Dermot F. Donnelly-Hermosillo, Ph.D., B.Sc.
Dr. Dermot F. Donnelly-Hermosillo specializes in the role of instructional technologies and curriculum to support enhanced student ownership and learning of scientific concepts. Such instructional technologies include simulations, virtual laboratories, and virtual reality.
Dr. Donnelly-Hermosillo is involved in several research projects totaling over $2.7 million including the:
- "Introducing Research Deconstruction Pedagogy into Gateway Courses to Improve Student Engagement with STEM" project (CLL Grant); Co-PI. Cal Learning Lab Innovation Grant.
- "Advancing Computational Thinking for Teacher Education in Central California" project (NSF #1950031); Co-PI. National Science Foundation (NSF) Robert Noyce Scholarship Program.
- "Enhancing the Quality of Undergraduate Investigations in Physical Science (EQUIPS)" project (NSF #1712279); PI. NSF Improving Undergraduate STEM Education (IUSE) Award.
- "A Study of the Impact of Pre-Service Teacher Research Experience on Effectiveness, Persistence, and Retention" project (NSF #1660777); Co-PI. NSF Collaborative Noyce Proposal Track 4 Award.
- "Investigating Chemistry Laboratories with Inquiry Projects (ICLIPs)" study (Curriculum Development Grant Award); PI. CSUPERB award.
Dr. Donnelly-Hermosillo teaches physical science classes to elementary pre-service teachers (NSCI 1A), general chemistry classes to non-chemistry majors (Chem 3A), chemistry and society to non-chemistry majors (Chem 10), and laboratory teaching techniques to graduate students (Chem 201; 100-250 students per semester overall).
Dr. Donnelly-Hermosillo is an Assistant Director of the STEM Education Center, a Faculty Advisor to the Chemistry Club, a Faculty Lead for the DISCOVERe Mobile Technology Program, and a member of the university student ratings subcommittee and GE assessment subcommittee. He has reviewed Learning Management Systems (LMS) as part of a faculty learning community and has integrated several Affordable Learning Solutions in his courses. He is also a former President of the Tenure-track Faculty Organization (TFO). Beyond Fresno State, Dr. Donnelly-Hermosillo is the Chemistry Communication Lead of the USAID STESSA project that is developing STEM syllabi and collaboration between Egyptian and US faculty.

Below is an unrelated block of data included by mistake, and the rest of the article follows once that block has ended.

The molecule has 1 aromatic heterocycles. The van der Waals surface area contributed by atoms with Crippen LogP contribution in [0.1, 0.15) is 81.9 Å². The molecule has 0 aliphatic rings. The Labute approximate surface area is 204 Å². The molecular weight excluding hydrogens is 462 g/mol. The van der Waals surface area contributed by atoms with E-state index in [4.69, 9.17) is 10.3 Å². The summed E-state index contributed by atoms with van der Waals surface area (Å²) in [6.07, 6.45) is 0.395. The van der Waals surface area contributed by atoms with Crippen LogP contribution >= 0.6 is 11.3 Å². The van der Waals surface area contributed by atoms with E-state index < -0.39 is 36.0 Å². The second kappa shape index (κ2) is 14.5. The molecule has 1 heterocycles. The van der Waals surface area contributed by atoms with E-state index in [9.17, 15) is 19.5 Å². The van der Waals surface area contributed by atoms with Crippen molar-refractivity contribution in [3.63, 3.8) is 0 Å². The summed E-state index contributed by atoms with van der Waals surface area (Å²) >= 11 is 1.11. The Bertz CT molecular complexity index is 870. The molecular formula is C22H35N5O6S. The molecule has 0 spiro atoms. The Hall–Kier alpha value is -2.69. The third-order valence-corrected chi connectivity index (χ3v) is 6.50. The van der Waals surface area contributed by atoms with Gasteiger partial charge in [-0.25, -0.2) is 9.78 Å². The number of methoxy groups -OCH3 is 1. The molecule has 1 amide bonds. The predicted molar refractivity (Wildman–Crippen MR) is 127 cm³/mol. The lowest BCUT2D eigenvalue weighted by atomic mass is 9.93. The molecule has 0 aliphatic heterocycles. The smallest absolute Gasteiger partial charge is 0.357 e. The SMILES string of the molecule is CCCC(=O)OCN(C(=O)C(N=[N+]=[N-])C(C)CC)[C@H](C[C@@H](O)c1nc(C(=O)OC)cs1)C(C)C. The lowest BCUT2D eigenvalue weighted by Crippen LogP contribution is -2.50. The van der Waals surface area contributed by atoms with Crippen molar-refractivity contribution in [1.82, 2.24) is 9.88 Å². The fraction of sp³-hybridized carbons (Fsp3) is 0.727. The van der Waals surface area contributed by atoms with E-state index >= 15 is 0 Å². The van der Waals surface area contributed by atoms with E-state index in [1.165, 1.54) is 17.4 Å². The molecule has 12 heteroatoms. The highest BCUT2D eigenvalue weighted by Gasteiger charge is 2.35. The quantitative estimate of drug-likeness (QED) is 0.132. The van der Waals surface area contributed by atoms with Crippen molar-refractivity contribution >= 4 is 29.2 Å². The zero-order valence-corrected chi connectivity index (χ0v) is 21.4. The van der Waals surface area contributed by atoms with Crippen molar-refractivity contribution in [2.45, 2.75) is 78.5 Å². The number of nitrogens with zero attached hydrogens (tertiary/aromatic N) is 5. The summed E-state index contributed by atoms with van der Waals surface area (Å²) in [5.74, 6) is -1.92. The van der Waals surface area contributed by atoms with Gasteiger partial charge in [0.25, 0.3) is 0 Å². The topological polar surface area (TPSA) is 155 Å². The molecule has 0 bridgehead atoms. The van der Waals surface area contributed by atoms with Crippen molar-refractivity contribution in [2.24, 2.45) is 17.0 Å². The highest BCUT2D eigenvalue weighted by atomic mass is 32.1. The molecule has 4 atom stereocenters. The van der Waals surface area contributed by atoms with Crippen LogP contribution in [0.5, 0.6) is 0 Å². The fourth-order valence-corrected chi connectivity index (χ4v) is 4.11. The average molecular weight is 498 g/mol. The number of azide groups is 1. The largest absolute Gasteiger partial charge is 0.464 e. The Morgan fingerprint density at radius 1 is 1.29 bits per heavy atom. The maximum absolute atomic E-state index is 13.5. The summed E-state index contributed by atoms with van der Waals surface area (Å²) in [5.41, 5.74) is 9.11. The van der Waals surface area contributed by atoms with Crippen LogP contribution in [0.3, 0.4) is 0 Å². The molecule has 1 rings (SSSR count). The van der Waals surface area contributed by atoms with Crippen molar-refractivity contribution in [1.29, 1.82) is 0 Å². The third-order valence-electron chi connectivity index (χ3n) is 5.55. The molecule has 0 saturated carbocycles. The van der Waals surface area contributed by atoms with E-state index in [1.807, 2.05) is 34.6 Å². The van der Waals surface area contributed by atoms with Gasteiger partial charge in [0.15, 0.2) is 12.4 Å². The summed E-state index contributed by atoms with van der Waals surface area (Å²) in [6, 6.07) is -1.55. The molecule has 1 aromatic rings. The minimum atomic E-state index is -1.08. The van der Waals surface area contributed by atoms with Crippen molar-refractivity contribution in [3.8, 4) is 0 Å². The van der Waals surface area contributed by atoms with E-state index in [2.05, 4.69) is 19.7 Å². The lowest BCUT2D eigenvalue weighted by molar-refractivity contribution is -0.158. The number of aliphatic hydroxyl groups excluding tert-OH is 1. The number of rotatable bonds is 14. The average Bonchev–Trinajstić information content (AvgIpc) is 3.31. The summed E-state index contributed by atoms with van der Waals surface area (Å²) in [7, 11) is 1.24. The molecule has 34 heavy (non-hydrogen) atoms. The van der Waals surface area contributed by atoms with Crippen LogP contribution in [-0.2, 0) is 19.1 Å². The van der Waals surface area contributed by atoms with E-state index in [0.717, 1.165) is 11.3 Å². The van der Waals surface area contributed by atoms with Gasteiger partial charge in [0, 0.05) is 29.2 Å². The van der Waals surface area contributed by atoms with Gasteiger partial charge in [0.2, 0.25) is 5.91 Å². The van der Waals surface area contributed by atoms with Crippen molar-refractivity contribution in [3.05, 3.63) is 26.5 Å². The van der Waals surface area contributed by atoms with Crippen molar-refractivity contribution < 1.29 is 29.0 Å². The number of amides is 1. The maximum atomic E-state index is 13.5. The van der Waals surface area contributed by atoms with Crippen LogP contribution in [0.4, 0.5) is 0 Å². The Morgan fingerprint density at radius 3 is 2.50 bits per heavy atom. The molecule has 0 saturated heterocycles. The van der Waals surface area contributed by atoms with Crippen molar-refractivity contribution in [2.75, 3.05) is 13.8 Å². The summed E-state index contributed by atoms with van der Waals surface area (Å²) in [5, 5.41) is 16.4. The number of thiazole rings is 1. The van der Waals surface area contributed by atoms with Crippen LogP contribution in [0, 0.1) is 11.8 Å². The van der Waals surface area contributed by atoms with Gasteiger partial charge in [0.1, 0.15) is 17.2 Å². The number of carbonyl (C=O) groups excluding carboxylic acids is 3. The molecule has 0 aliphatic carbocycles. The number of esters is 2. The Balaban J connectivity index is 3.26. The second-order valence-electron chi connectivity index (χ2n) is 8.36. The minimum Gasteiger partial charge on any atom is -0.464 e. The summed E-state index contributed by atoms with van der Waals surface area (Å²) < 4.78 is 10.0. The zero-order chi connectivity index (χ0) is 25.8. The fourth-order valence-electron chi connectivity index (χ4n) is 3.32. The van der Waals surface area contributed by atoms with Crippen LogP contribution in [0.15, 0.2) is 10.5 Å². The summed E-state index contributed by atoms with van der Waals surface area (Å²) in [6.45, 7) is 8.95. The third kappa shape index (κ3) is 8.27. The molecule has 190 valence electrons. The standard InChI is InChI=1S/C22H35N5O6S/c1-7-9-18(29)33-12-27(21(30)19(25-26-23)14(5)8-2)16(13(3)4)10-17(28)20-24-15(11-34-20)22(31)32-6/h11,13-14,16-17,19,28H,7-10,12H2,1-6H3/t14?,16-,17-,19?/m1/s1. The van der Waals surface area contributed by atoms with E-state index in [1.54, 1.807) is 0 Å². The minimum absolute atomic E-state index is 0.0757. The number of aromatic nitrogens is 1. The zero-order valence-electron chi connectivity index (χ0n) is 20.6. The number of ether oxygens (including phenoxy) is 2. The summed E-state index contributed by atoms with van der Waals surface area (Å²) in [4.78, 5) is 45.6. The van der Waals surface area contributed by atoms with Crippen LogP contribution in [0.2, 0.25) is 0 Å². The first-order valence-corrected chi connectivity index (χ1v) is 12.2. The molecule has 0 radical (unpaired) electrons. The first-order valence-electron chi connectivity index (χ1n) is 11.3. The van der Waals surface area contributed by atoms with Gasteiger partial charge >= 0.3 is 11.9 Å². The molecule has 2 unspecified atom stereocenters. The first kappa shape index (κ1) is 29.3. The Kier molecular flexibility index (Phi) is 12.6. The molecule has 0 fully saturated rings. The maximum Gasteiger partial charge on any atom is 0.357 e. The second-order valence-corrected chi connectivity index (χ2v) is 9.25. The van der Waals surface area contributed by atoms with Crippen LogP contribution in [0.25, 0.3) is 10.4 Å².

Dr. Donnelly-Hermosillo is a member of the American Educational Research Association (AERA), the American Chemical Society (ACS), and the California Science Teachers Association (CSTA). He regularly presents at regional, national, and international conferences, and has published in numerous international journals. He has reviewed over 90 submissions for over 20 international journals including the Review of Educational Research (RER), the Journal of the LearningSciences (JLS), and Computers and Education. He has received several awards including a Fresno State Provost Promising New Faculty Award, two AERA Outstanding Reviewer Awards, two Publon Awards, a UC Berkeley Postdoc Leadership Award, and a national Irish Ph.D. award.
Dr. Donnelly-Hermosillo earned his B.Sc. in Physical Science Education and his Ph.D. in Chemical Education at the University of Limerick, Ireland, where he worked with Dr. John O'Reilly and Dr. Oliver McGarr. He spent a year as a postdoctoral researcher at Victoria University of Wellington, New Zealand, collaborating with Dr. Suzanne Boniface and Dr. Anne Hume, and 3 years as a postdoctoral researcher at the University of California, Berkeley, working with Professor Marcia Linn.
Donnelly-Hermosillo, D.F., Gerard, E.F., & Linn, M.C. (2020). Impacts of graph technologies in K-12 science and mathematics education. Computers & Education, 146, 103748. [Available Here]
Wood, J., & Donnelly-Hermosillo, D. F. (2019). Learning chemistry nomenclature: Comparing the use of an electronic game versus a study guide approach. Computers & Education, 141, 103615. [Available Here]
Other publications are available here: Google Scholar
Below are links to videos of Dr. Donnelly-Hermosillo's Community Chemistry program alongside Mr. Don Williams Physics Outreach from the Fresno State Physics Department.